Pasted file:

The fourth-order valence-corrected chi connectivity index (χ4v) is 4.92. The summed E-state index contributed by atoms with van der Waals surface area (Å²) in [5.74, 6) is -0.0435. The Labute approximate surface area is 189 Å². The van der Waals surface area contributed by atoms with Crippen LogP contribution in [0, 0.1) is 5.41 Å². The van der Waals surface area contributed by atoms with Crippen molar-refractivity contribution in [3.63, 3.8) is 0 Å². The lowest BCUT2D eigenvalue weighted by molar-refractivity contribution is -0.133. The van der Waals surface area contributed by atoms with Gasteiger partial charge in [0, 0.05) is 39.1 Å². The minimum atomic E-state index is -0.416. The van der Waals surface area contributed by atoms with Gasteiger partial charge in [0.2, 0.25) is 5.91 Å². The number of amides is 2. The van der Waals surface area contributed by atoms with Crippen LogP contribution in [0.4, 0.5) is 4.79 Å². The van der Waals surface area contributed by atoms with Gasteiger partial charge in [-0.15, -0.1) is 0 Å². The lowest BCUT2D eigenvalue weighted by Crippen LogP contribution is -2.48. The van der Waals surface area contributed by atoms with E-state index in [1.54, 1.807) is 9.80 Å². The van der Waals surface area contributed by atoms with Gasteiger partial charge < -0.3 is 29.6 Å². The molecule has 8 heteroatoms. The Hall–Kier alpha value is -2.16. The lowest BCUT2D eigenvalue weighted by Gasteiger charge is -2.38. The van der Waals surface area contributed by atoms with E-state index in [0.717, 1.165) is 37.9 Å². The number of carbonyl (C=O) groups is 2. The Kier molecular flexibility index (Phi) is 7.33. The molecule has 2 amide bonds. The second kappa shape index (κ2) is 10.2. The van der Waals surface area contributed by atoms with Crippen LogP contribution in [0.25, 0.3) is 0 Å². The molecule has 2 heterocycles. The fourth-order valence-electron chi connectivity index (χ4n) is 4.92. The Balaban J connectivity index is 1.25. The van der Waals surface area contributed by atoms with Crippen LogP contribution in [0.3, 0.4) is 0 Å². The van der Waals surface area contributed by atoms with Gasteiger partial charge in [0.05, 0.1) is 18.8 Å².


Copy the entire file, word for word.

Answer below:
The fourth-order valence-corrected chi connectivity index (χ4v) is 4.92. The summed E-state index contributed by atoms with van der Waals surface area (Å²) in [5.74, 6) is -0.0435. The Labute approximate surface area is 189 Å². The van der Waals surface area contributed by atoms with Crippen LogP contribution in [0, 0.1) is 5.41 Å². The van der Waals surface area contributed by atoms with Crippen molar-refractivity contribution in [3.63, 3.8) is 0 Å². The lowest BCUT2D eigenvalue weighted by molar-refractivity contribution is -0.133. The van der Waals surface area contributed by atoms with Gasteiger partial charge in [0, 0.05) is 39.1 Å². The minimum atomic E-state index is -0.416. The van der Waals surface area contributed by atoms with Gasteiger partial charge in [0.2, 0.25) is 5.91 Å². The number of amides is 2. The van der Waals surface area contributed by atoms with Crippen LogP contribution in [0.4, 0.5) is 4.79 Å². The van der Waals surface area contributed by atoms with Gasteiger partial charge in [-0.15, -0.1) is 0 Å². The lowest BCUT2D eigenvalue weighted by Crippen LogP contribution is -2.48. The van der Waals surface area contributed by atoms with E-state index in [1.54, 1.807) is 9.80 Å². The van der Waals surface area contributed by atoms with Gasteiger partial charge < -0.3 is 29.6 Å². The molecule has 8 heteroatoms. The Hall–Kier alpha value is -2.16. The lowest BCUT2D eigenvalue weighted by Gasteiger charge is -2.38. The van der Waals surface area contributed by atoms with E-state index in [0.717, 1.165) is 37.9 Å². The number of carbonyl (C=O) groups is 2. The Kier molecular flexibility index (Phi) is 7.33. The molecule has 2 amide bonds. The second kappa shape index (κ2) is 10.2. The van der Waals surface area contributed by atoms with Crippen LogP contribution in [0.25, 0.3) is 0 Å². The molecule has 2 heterocycles. The fourth-order valence-electron chi connectivity index (χ4n) is 4.92. The Balaban J connectivity index is 1.25. The van der Waals surface area contributed by atoms with Crippen LogP contribution in [0.3, 0.4) is 0 Å². The van der Waals surface area contributed by atoms with Gasteiger partial charge in [0.05, 0.1) is 18.8 Å².